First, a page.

Ashley, in the last two years, you finished your doctoral dissertation, changed jobs and geographical locations, and gave birth to a second child. How did you manage to write such an ambitious novel with so much else going on in your life?

When you put it like that, it does sound pretty outrageous! The short answer is that, when our first son was one, we moved to Paris for a year. I taught a ton of university English classes, ate yards and yards of bread, and worked on the first draft of the novel. I gave myself that year off from academic research. When we got back, I used the novel as a daily carrot to motivate my academic writing: if I got my words on the dissertation done, I got to take some time for the fiction.

You don’t shy away from controversial territory! This story contains sexual abuse, incest, brutal racism and frank sexuality. Talk about shaping these elements within the boundaries of young-adult fiction.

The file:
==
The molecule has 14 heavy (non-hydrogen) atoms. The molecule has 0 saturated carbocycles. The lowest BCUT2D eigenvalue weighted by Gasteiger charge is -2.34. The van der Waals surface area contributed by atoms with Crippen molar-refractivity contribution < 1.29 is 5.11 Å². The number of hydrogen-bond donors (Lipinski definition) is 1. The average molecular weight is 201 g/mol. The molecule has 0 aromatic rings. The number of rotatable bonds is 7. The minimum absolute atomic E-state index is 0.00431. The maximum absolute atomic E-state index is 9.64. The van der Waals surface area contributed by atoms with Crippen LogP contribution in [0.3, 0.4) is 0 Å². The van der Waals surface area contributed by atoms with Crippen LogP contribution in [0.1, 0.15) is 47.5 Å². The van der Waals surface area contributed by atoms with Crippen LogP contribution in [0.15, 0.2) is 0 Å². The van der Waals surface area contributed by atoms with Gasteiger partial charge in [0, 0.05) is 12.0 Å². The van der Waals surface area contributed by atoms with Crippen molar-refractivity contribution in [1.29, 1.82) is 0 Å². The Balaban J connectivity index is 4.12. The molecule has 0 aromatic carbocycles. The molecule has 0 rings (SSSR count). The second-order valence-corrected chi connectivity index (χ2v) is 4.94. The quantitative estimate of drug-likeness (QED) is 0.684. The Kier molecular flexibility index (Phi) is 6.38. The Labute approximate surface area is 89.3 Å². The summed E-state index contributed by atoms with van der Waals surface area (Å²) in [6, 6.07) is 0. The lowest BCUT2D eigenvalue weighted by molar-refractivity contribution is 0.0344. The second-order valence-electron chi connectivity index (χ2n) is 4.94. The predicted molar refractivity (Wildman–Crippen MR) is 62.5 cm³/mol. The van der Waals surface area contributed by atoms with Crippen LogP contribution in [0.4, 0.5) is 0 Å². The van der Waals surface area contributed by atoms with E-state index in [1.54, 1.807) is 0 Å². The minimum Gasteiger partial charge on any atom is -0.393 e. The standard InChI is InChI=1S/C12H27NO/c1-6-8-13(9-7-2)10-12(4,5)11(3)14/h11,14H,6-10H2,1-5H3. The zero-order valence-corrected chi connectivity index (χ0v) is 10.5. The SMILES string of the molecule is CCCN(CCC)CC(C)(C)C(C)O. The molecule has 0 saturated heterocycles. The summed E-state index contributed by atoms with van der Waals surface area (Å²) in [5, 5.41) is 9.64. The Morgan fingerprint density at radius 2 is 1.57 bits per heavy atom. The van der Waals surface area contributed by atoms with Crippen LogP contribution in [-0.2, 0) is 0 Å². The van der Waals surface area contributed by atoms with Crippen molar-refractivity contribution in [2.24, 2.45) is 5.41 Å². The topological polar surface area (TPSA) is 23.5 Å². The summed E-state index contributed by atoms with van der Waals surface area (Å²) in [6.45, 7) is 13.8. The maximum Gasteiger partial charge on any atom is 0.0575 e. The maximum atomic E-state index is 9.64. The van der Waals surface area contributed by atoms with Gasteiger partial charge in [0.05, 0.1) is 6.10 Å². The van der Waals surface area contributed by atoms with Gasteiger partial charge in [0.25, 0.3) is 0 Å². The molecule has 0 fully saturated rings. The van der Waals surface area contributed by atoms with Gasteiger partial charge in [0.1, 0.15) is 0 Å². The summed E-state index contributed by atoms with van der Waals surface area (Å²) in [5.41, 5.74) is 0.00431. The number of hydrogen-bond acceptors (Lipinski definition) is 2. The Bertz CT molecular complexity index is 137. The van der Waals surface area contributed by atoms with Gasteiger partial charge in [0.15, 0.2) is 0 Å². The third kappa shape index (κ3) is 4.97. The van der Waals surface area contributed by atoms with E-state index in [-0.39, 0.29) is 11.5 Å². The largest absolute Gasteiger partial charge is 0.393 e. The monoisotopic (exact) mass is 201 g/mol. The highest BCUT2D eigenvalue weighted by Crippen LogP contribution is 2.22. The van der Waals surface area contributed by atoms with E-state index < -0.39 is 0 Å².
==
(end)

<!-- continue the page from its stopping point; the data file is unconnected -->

Wait–there are boundaries to young adult fiction? No one told me!! Really, though, I shouldn’t be glib. It’s just that Andrew Karre (my editor for Out of Darkness as well as for The Knife and the Butterfly and What Can’t Wait) has always seemed more interested in pushing or crossing boundaries than in upholding them. He’s probably one of very few YA editors who sends emails that say things like, “could the sexual details in this scene be a little more explicit, not so coy?” Speaking more broadly, I’ve found it useful to give myself permission to cross even my own boundaries if I felt like doing so would help me get a scene closer to where I wanted it to be. As Andrew puts it, it’s easier to go too far and then scale things back than to strike the right note by trying to tiptoe forward.